Monday, August 3, 2020

I Give It to You by Valerie Martin

Who else is dreaming of traveling to Italy? I Give It to You is a most appropriately titled book for a virtual vacation. Even better for escapism, Valerie Martin's new novel is set in the past: the 1980s and World War II Tuscany. Like in her classic Property, Martin offers us an unreliable narrator, but this one is a novelist instead of a slave owner. The protagonist is both guest and parasite.

I Give it to You is a writer's novel that questions the boundary between author and subject. Is the story there to be plucked like a fruit or are there limits, especially when fictionalizing personal history? The protagonist, Jan, is a midlist author has been offered the dream fellowship to research a novel in Italy. She has rented the sunny limonaia at an old estate in rural Tuscany. The architecture is as well rendered as the characters: 

"Parallel to the gate, the charming limonaia stands with its back to the wall. Glass and verdigris copper doors glint beneath the shelter of the rafters, which extend over a small stone terrace. Artfully placed hip-high pots of rosemary and lemon trees create a cool and semiprivate sitting area."

From her sunny patio, Jan observes the aristocratic family in the main villa. The glamorous Beatrice shows her around the countryside, and as a friendship develops between the two middle aged professors, Beatrice shares the story of her family's struggles under Mussolini. Oddly enough, we learn nothing about Jan's past or family. This narrative approach succeeded in creating plot tension and mystery, but at the expense of the protagonist, who was the least developed and most unlikable character. Jan is prone to prejudices against psychiatry and offensive ethnic stereotypes. She judges others with impunity but is defensive when they judge her in turn.

The old villa is both a stage for family drama and a metaphor for decay of the aristocracy. As a reader, we grow to love Villa Chiara as much as Beatrice does. Even its rustic failings like bad plumbing become plot points to increase tension amongst the extended family. The chapters alternate between the 1980s and flashback chapters to Beatrice's childhood during the War and afterwards as a graduate student in Massachusetts. Sometimes the past and present chapters overlap so that the narrative becomes a bit repetitive. What brings the story to life are all the well-developed secondary characters who have hidden motives and agendas of their own.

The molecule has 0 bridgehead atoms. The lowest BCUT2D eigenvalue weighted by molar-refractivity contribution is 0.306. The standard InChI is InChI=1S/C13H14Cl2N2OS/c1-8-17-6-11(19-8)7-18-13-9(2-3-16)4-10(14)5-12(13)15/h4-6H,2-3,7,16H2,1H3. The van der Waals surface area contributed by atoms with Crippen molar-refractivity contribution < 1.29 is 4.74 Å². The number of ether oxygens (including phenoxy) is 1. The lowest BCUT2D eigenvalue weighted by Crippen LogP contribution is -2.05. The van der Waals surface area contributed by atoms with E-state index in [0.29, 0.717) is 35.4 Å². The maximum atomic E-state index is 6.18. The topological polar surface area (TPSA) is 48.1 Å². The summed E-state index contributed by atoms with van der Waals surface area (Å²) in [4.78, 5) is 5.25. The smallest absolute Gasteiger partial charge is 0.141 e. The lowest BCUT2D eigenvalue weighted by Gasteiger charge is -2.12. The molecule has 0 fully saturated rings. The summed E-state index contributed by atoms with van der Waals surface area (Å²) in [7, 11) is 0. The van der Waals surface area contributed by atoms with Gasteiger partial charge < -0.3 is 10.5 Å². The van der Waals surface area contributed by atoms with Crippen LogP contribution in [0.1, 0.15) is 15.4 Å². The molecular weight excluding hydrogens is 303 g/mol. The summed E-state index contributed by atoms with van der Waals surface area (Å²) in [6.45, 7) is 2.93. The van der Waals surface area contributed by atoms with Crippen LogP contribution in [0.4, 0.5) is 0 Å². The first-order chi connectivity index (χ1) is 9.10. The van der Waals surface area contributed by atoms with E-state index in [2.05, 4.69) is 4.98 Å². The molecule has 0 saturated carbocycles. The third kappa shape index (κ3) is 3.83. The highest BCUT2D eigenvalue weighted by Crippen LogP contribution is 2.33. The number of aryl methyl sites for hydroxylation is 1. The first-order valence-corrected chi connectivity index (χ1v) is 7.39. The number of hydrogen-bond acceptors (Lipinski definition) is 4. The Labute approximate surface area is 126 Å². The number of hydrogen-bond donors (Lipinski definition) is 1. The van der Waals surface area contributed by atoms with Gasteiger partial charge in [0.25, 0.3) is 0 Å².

Although the photos in this post are from my last trip to Tuscany nine summers ago, I Give it To You will be released in the USA tomorrow (8/4/20). I'd recommend it to anyone who craves a vacation in Italy and to writers who enjoy a well-crafted book. I wonder if our current pandemic will divide history as much as World War II did. Will there be a new genre of post-pandemic literature since the world has fundamentally changed?


troutbirder said...

Interesting questions here about the line between an author and the protagonist book. I've crossed that line many times in my memoirs but not really a problem in that most of my writing except to magazine articles is only given friends and acquaintances. Another point I found interesting was judging other people easily and without mercy but being unable to step similar judgments named it yourself. Truth to tell I do that often I also agree about not liking this psychiatry my background in group sociology. And even anthropology I think taught me more about human behavior than anything else if you even anthropology I guess what I'm saying is I think for personal reasons I would really enjoy reading this book though some of my reasons might not be appropriate for others judge a book

A Cuban In London said...

Well, we certainly need a virtual vacation these days. Thanks for another fantastic review.

Greetings from London.

thecuecard said...

Nice review Sarah. We went to Tuscany in 2016 for a bicycle trip which was excellent, so I'm drawn to novels set in Tuscany and this one sounds good! I have not read Valerie Martin before. I will check for it at my library. Hope you are well.

Lucy said...

I took a cruise in 2018 that started in Venice and stopped in Bari Italy. I spent extra time in Venice but it wasn't enough and Tuscany is definitely on my list of places I want to go. Thanks for the recommendation - will definitely have to check it out! :)